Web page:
Fighting for Faith, Family and Freedom

To live and love, then love no more. I'm not talking about the feeling, but the act of love. To wake up in the middle of the night and turn over to hold your sweetie, your baby, and find cold emptiness. To give anything, any thing, to just once more touch your loved one's face and taste his lips, breathe his sweet smell. Feel his warmth. Look deep and long into his eyes and say, I love you.

Desperate calls from the doomed planes and crumbling towers carried variations of the same message, "I just want you to know I love you." Surviving hearts will continue to break, and break again with fresh intensity, as each day belches remnants of loss from Terror Tuesday. Worldwide, deadly hate has too often forced lovers to salvage an amputated will-to-live from the ashes of war. Now, that same hate -- blinded by Otherness -- has crashed into American soil, ravaging American souls.

While mourning, the nation bursts with unity, sacrifice and strength to rebuild. Aside from some asinine thuggery against Arab-looking innocents in the name of patriotism, most Americans feel humanity's preciousness like never before. And most likely, we will be acutely reminded in many months ahead as our President's talk of a "crusade against terrorism" and the Taliban's promise of a "holy war against America" turns into bloody body bags on all sides.

So, "as we attempt to reconstruct our world," Family Research Council writes the day after The Attack, "let us resolve not to be swept up in partisan political bickering, petty offenses and meaningless trivialities. Let us resolve to keep our minds focused on the things that draw us together, on the things that endure, on the things that count -- faith, family and freedom."

How could I not be touched by FRC's commitment to move beyond their modus operandi of divisiveness to embrace core American values of inclusion? In war and social change movements, men and women have fought for the right of Americans to practice their chosen faith where, when and how they want. Even if that faith has nothing to do with God, but trust in a universal connection or triumph of the human spirit.

Warriors have died for family: the one they were born to, married into, collected, extended, blended, or simply one of brotherhood, sisterhood. Ah, and freedom. Much blood has been spilled to protect this most cherished of American values. Freedom to be, to live and give and build your chosen reality on vision, sweat, wit and the blessed fortune of being born American.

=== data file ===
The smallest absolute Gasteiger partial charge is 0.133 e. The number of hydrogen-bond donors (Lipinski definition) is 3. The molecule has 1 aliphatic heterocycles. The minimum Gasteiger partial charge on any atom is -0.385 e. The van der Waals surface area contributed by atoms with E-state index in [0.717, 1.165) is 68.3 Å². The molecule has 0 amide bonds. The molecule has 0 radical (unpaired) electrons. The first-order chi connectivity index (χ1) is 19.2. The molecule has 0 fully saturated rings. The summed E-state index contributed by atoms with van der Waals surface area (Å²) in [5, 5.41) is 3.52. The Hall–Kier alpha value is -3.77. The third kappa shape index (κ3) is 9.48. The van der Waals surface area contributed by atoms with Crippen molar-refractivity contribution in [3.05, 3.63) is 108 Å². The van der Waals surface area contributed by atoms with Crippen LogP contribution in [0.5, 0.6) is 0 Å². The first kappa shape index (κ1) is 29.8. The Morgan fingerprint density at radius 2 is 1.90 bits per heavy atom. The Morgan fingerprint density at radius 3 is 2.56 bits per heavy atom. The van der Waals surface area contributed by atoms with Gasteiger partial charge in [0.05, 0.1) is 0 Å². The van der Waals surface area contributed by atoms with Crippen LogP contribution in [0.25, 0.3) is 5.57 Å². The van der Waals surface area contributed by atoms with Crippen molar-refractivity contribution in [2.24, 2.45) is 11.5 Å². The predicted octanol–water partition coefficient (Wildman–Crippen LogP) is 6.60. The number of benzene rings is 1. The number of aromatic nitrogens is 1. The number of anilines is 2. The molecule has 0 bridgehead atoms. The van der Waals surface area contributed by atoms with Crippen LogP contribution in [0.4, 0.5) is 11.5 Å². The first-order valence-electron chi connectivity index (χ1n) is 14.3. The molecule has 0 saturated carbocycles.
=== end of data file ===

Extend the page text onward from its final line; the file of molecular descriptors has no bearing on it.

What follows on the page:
Yes, in this declared war against terrorism, "let us resolve not to lose sight of the things that are important."

But before the first funerals could be held, FRC emailed another Washington Update praising the courage of fellow citizens, adding, "Americans are not rising up to defend the right to slaughter the unborn. They are not sacrificing their lives so homosexuals can marry. They are not paying the ultimate price so pornographers can peddle their smut. In such difficult days, Americans are sacrificing for those things that promote the common good -- faith, family, freedom."

No, FRC didn't go as extreme as fellow fundie, Jerry Falwell, blaming America's vulnerability on pagans, abortionists, feminists, gays and lesbians, and civil liberty groups. Still, Bush's pet Religious Righters reached through dust and rubble to jab at those sitting on the opposite side of America's policy table. As if those fighting for social justice on sociosexual issues are somehow less affected by and less valiant from the worst day in American history.

As if those defending safe and legal abortion haven't sacrificed their lives to Christian terrorists here in the U.S. As if homosexuals haven't been beaten or killed for simply trying to live life with the same rights and responsibilities open to other taxpaying citizens. As if none of the thousands perished in the Pentagon, planes and Towers, ever purchased porn, alone or with their sweeties.

And as if the courageous citizens FRC rightly praises have or will never sacrifice to improve sexual health and rights for all Americans, not just a privileged few. Right now, the only struggle that seems worthy is helping the devastated heal, and encouraging our political leaders to prevent another apocalypse through calculated wisdom.

Right now, it's hard to do much more than mourn, but that doesn't make living irrelevant. Picking out colors for the sunroom and guestroom seemed painfully frivolous. Walking my dog and drinking wine with a friend seemed horribly indulgent. Making love to my husband seemed, well, almost wrong when America's suffering is still so raw.

But truly loving each other -- and I'm talking about the act and the feeling -- is what can draw us together and unveil the humanity of Others. We owe that to those who have lost their loved ones to hate. Through these trying and scary days, let's fight for what counts -- faith, family and freedom -- for all, against fundies here and abroad.

Lara Riscol is writing "Ten Sex Myths That Screw America," a book she began while completing a master's degree in contemporary issues and public policy at the University of Denver. Write to her at

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